Kim’s domestic moves watchedNearly a week has passed since President Moon Jae-in’s special envoys, upon their return from meeting Kim Jong-un, said North Korea’s leader was willing to talk about denuclearization, a possibly pivotal moment.
South Korea’s media went to town on the news, as did the American press last Thursday, when President Donald Trump agreed to meet with Kim by May.
But North Korea’s media, which is completely controlled by the regime, has so far reported none of these recent developments, which is not a surprise after decades of propaganda stressing the importance of nuclear force, according to local analysts.
With only weeks left before the first summit between Moon and Kim, the third inter-Korean summit ever held, South Korean government officials say that this could be an early litmus test of North Korea’s sincerity about ever dismantling its nuclear arsenal. A big clue could come next month, especially if Pyongyang decides to convene a parliamentary meeting before the Kim-Moon summit.
Since Kim rose to power following his father’s death in December 2011, North Korea held eight parliamentary meetings in total, once or twice each year. In April 2012, just two months after the regime carried out its third nuclear experiment, North Korea revised its Constitution to proclaim itself a nuclear state, sending jitters across the world as Kim exhibited an unshakeable intent to be a nuclear power.
Last December, Kim announced in a military conference that the North finally mastered its nuclear force. Whether or not Pyongyang changes its Constitution to claim that mastery, or ignores it for the sake of South Korea and the United States, will be closely monitored, said local government sources.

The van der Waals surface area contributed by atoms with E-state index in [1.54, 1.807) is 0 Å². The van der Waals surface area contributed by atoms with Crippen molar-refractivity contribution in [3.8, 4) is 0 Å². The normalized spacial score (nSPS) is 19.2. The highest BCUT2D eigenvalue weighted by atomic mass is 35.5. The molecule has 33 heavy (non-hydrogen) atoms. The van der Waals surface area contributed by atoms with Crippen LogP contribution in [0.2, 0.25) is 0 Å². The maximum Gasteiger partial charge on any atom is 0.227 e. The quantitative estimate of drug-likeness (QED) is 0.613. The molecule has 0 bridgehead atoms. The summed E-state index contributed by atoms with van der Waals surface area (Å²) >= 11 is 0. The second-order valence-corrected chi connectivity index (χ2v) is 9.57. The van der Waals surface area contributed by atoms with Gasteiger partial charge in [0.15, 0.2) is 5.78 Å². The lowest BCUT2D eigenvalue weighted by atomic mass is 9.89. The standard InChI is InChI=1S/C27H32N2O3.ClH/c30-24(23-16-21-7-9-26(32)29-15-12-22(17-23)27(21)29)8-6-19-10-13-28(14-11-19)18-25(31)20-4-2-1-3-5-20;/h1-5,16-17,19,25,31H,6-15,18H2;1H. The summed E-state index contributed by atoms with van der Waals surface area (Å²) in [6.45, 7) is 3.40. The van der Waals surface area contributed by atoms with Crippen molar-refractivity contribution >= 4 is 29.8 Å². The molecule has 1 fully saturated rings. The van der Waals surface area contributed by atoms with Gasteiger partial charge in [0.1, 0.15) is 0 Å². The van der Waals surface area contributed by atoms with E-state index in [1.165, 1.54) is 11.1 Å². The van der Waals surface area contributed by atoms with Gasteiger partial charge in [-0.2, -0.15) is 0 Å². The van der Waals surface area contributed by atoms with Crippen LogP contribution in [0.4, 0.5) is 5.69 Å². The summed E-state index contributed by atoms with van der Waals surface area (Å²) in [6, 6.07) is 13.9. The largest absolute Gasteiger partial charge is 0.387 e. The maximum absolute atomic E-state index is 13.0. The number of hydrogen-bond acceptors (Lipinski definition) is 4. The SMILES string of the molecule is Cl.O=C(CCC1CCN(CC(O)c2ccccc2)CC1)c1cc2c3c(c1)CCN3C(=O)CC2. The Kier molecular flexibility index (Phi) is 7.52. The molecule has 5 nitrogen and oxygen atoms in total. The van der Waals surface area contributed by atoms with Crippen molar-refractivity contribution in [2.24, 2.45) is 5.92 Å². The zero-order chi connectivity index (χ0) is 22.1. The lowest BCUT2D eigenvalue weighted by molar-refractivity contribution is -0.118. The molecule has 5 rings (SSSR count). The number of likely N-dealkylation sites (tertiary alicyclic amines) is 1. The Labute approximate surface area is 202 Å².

“The North might hold a parliamentary meeting next month,” said an official from the Unification Ministry, which handles inter-Korean relations, “but the country has yet to issue any pre-notices, which usually come 20 days in advance of the convention.”
Nam Seong-wook, head of Korea University’s Graduate School of Public Administration, said Kim could be weighing several options on how to reflect the recent denuclearization talks in the Constitution, given that the leader has recently taken bold steps “beyond our imagination.”
Jung Chang-hyun, a North Korea expert who heads a modern history research center, analyzed that Pyongyang might delay its parliamentary meeting until after Kim meets Moon and Trump.
“The North might reflect the outcomes of the South-North and North-U.S. summit meetings in its parliamentary convention,” said Jung. In this case, “there’s a high chance the regime would plan its course of actions after seeing how willing Washington is to improve North-U.S. relations.”
BY JEONG YONG-SOO [email@example.com]
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